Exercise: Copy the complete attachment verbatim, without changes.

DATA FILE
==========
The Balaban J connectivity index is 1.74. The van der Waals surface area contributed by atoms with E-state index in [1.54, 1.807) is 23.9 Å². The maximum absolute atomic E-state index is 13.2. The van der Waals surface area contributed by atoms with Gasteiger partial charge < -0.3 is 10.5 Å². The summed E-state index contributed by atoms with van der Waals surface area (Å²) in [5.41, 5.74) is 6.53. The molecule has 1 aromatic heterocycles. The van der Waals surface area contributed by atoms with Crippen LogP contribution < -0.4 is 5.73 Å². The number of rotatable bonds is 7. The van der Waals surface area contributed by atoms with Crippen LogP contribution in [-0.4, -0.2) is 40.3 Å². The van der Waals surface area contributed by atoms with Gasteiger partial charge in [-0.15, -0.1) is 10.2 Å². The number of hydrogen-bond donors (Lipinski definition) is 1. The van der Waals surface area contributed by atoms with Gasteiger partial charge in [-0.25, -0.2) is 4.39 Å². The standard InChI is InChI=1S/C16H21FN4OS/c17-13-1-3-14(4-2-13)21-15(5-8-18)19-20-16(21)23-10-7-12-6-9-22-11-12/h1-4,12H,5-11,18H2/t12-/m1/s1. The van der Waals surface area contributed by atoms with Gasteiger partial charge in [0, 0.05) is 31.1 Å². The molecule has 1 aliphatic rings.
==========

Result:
The Balaban J connectivity index is 1.74. The van der Waals surface area contributed by atoms with E-state index in [1.54, 1.807) is 23.9 Å². The maximum absolute atomic E-state index is 13.2. The van der Waals surface area contributed by atoms with Gasteiger partial charge < -0.3 is 10.5 Å². The summed E-state index contributed by atoms with van der Waals surface area (Å²) in [5.41, 5.74) is 6.53. The molecule has 1 aromatic heterocycles. The van der Waals surface area contributed by atoms with Crippen LogP contribution < -0.4 is 5.73 Å². The number of rotatable bonds is 7. The van der Waals surface area contributed by atoms with Crippen LogP contribution in [-0.4, -0.2) is 40.3 Å². The van der Waals surface area contributed by atoms with Gasteiger partial charge in [-0.15, -0.1) is 10.2 Å². The number of hydrogen-bond donors (Lipinski definition) is 1. The van der Waals surface area contributed by atoms with Gasteiger partial charge in [-0.25, -0.2) is 4.39 Å². The standard InChI is InChI=1S/C16H21FN4OS/c17-13-1-3-14(4-2-13)21-15(5-8-18)19-20-16(21)23-10-7-12-6-9-22-11-12/h1-4,12H,5-11,18H2/t12-/m1/s1. The van der Waals surface area contributed by atoms with Gasteiger partial charge in [0, 0.05) is 31.1 Å². The molecule has 1 aliphatic rings.